What is Hell? Three Views (Part 1)

Photo by Paul Bulai on Unsplash

by Kris Brossett

What does God say about hell? What is left to mystery and what is definitively revealed in the biblical texts? Not everyone arrives at the same place when they survey the Scriptures, so how are we to respond? Different conclusions have eternal ramifications. I believe the differences lie in disagreements surrounding that which is definitive and that which is mysterious.

Three Views of Hell

In this article I will examine three views of hell: (1) eternal conscious torment, (2) annihilationism/conditional immortality, and (3) Christian universalism. I’ll state the claims of each belief system. I will interact with each view alongside the biblical witness. Finally, I’ll explore some practical implications at stake when interpreting hell.

Eternal Conscious Torment (ECT)

Eternal conscious torment (ECT) is the traditional view of hell that has “been held for at least 1,600 years by almost the entire Christian world.”1 It is argued that Augustine’s (354-430) City of God was a major player in solidifying this position.2 Given that “the present NT canon of twenty-seven books surfaces for the first time at the end of the fourth century and is accepted, almost generally, from the end of the sixth century,” it can be argued that the traditional view of hell has been held by the majority of Christians since the canonization of the Bible.3 But does this view stand the test of Scripture? Let’s consider it in light of the biblical witness.

In the Counterpoints book Four Views of HellDenny Burk declares that “the Bible teaches eternal conscious torment in a place called hell as the lot of every person who dies in an unrepentant state.”4  Since sin is “an infinitely heinous offense” against an “infinitely glorious being,” all sin “is worthy of an infinitely heinous punishment.”5 “All those who fail to experience saving faith in Jesus while they are alive in this age will be resurrected and condemned when Christ returns. They will then be cast into hell where they will suffer never-ending punishment.” For saints, this is a “source of joy and praise…as they witness the infinite goodness and justice of God (Rev. 18:20; 19:3).”6 Hell is God’s wrath against sin as an outworking of his goodness and justice. Since all will be resurrected to an eternal destiny, ECT proponents believe the eternal nature of the resurrection implies unending suffering.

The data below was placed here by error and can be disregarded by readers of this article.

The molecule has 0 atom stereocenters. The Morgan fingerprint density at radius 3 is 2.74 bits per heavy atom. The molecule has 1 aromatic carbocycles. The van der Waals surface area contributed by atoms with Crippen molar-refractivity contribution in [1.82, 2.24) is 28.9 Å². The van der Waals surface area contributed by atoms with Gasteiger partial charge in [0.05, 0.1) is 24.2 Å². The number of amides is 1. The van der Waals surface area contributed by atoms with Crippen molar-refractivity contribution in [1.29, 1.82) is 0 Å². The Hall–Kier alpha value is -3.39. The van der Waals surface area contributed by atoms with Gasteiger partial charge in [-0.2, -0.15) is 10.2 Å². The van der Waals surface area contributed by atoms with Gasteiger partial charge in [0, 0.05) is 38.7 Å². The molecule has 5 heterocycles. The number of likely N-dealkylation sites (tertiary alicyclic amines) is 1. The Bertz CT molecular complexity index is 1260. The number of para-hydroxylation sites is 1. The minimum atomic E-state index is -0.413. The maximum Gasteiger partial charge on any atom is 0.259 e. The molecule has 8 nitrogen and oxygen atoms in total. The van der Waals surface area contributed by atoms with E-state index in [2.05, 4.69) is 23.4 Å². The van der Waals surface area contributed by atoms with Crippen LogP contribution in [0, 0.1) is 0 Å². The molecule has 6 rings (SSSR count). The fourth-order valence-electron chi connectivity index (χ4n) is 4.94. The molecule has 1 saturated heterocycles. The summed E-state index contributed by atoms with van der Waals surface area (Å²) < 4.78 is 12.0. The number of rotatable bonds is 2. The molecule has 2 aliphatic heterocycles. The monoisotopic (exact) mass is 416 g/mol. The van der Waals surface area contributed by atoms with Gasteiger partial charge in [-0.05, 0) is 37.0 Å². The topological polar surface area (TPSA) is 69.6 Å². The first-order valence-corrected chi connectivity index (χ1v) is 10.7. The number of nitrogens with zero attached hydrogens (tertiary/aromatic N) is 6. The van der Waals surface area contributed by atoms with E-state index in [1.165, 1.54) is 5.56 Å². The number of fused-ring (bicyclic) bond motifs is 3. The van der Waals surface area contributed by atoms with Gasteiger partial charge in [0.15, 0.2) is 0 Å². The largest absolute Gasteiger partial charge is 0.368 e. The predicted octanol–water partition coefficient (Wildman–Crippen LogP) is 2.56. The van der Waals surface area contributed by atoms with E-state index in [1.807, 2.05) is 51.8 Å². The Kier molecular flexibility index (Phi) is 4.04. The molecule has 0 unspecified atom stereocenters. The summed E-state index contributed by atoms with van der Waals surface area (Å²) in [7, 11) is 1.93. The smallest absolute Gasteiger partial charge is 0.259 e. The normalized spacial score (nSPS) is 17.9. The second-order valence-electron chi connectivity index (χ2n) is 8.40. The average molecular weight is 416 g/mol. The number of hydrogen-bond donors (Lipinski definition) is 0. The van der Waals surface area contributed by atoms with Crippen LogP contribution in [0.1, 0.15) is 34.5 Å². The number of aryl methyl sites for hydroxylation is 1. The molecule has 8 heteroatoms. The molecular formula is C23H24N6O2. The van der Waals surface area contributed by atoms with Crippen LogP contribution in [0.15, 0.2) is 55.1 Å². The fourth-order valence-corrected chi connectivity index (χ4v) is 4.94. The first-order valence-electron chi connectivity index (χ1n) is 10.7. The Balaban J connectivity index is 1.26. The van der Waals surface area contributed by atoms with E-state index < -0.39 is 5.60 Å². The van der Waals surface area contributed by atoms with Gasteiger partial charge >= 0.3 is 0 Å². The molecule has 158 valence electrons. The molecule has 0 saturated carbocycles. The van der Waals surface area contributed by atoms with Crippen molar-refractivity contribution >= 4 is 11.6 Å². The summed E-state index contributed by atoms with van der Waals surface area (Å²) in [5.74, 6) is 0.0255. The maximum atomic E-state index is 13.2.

Burk surveys eleven passages (Isa 66:22-24; Dan 12:2-3; Matt 18:6-9; Matt 25:31-46; Mark 9:42-48; 2 Thess 1:6-10; Jude 7, 13; Rev 14:9-11; Rev 20:10, 14-15), noting “that the final state of the damned has at least three characteristics: (1) final separation, (2) unending experience, and (3) just retribution.”7 ECT hinges on the definitive statements in these passages about the three characteristics Burk identifies.

Annihilationism/Conditional Immortality (ACI)

Recently “the annihilation view of hell has grown in popularity among evangelicals.”8 ACI advocates agree that hell is God’s just retribution for sin:9 permanent, literal, and terrifying. ACI and ECT enthusiasts agree on many things. In both views, once the boat sails, there’s no return. The difference is, ECT proponents believe the boat is headed toward a permanent fiery prison, while those who hold to ACI believe the boat will eventually be destroyed.

In his book Hell: A Final WordEdward Fudge challenges readers to “visualize an ancient site of executions, where Roman soldiers are viciously scourging ten men… [after which the men are] nailed to crosses, where they will hang until life is gone.”10 Fudge notes that this image depicts punishment. The situation “described [is] the penal consequence of crimes committed, as officially ordered by a judge with authority to pronounce guilt and to pass sentence based on law.”11 Quoting Mark 9:43-47, Fudge declares that “[w]hat happens in hell in the Age to Come will be the consequence of choices, actions and inactions here and now.”12 While some believe hell is restorative, both ACI and ECT views reject this claim. Hell is permanent punishment for sin.

Unlike ECT enthusiasts, ACI proponents don’t think hell is unending⎯they emphasize the finite nature of humankind. While ECT stresses that sinning against an infinite God requires an infinite response, it can equally be said that a finite being can only sin finitely against an infinite God.13 There will be an end to punishment, followed by complete annihilation.